Food for the Transition

Deconstructed Kashk-e Bademjan


On a Saturday afternoon just a few weeks ago, I left the gym and retreated to one of many neighborhood parks to sit on a bench under the sun with a good book. We have a lot of these little parks in my town. They’re just fenced-in grassy islands in the middle of residential streets. It was a hot, subliminally sunny day. I was already warm and dewy from my workout, but the light, and the knowledge that I had little time left with it, beckoned me to sit and absorb even more heat, for strength and nourishment. Once I did, I wanted to sit and sweat forever.

When I walked into the park, a radio played lackluster late 90s/early 2000s pop/rock songs from bands like 3 Doors Down, but the music was drowned out by laughter. There were folks in a small gathering with food on a table cloth–cloaked card table and beer and balloons.

“I say I’m turning 30 and people lift their eyebrows and sheepishly turn away—as if I’m just repulsively old,” a girl says.

“But see, you know, when you’re 40 now you’re 30 and so on; science keeps us younger now,” a woman in her 50s replies.

“I’m not so sure. If that’s true I should look 20. I do not look 20.”

We all fear transition, I thought

Sauteed eggplant

As I refocused on my reading, the sound of real silverware clanged against real China—how unusual to hear those notes at an outdoor party, where plastic is the norm. The sound delighted me. Only the best of friends and neighbors would use real flatware, I figured. Folks walked back and forth from a house down the street to grab chilled Heinekens at their leisure, returning with rapidly beading bottles. I heard them talk about the vast amount of food before them that they had only made a dent in, or that time this spring when the street lost power. It was a small-scale example of neighborhood community that I have little experience with, having hopped from apartment to apartment and house to house. Proximity breeds closeness, and summer facilitates these bonds.

And I started to cry. Me, stone-faced Sacha. Oh, how much joy is in the light! We’re usually happiest when we sweat: exercising, dancing, having sex, cooking a big meal in a steamy kitchen, or, like I was that day, just sitting under the early September sun. I wasn’t ready to let that warmth go. I hadn’t had my fill of those things this season, and I wanted to sit in that park forever. I hid my tear-dabbed cheeks with my book. I feared the months to come and how they’d neglect my body.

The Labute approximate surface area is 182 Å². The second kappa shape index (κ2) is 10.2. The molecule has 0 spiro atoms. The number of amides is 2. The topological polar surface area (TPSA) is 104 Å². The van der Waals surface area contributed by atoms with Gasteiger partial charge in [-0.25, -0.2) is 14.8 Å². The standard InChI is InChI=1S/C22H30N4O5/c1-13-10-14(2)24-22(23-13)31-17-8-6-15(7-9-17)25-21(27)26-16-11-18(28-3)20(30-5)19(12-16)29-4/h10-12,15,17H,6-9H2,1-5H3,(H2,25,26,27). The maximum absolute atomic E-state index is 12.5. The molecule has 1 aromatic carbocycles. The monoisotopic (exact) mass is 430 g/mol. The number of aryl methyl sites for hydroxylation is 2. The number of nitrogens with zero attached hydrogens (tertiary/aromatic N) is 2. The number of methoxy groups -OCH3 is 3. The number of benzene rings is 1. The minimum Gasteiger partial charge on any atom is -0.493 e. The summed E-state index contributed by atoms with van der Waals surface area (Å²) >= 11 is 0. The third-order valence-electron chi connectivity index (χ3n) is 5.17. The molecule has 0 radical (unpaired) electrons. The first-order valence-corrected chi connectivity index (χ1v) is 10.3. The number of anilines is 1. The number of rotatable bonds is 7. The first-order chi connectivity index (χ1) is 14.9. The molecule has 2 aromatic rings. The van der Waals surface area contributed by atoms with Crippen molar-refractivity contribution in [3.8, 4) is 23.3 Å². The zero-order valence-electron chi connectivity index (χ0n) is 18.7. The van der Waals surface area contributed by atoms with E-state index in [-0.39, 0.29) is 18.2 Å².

eggplant yogurt

What I feared that day in the park began to come true this past Tuesday night, as I walked home under a dim sky. Rain fell steadily, bouncing off the sidewalks and into the shoes of the unprepared. The side streets smelled like damp evergreen—not the clean pine of winter or the perfumed foliage of summer, but the dank smell of transition. Deluge came the next day to wash away light. Soon that sky will be midnight black when I walk home. Soon the air will turn from cool but soupy to cold and dry.

So far wet and dank, fall is typically just a blip—a transition to winter. But I still want to be in that park, with those strangers eating ripe melon and dipping chips into homemade tomato salsa. I’m not eating winter squash when I can still find summer squash at the farmers’ markets. I’m not abandoning stone fruit for apples—prune plums and grapes have become as much a sign of fall for me over the years as are pumpkins and gourds. Their freshness connects me still to moments like those in the park. Sugar-sweet heirloom cherry tomatoes, fuzzy peaches, crisp green beans—they’re all still on the menu. These are my small acts of rebellion. This eases me into the transition.

Mise en Place

Last weekend, I took advantage of the eggplant that’s still plentiful around here. Until there’s a frost, the eggplant will be fresh and meaty. I figured I must make kashk-e bademjan here, since I sang its praises in my labneh tart post. But it’s very unlike me to share established recipes as they’re intended to be, so I did not make the dish. I’m not ready for comfort food, so I deconstructed it, creating a filling and flavorful early fall side, starter, mezze plate, or vegetarian main; it’s highly versatile.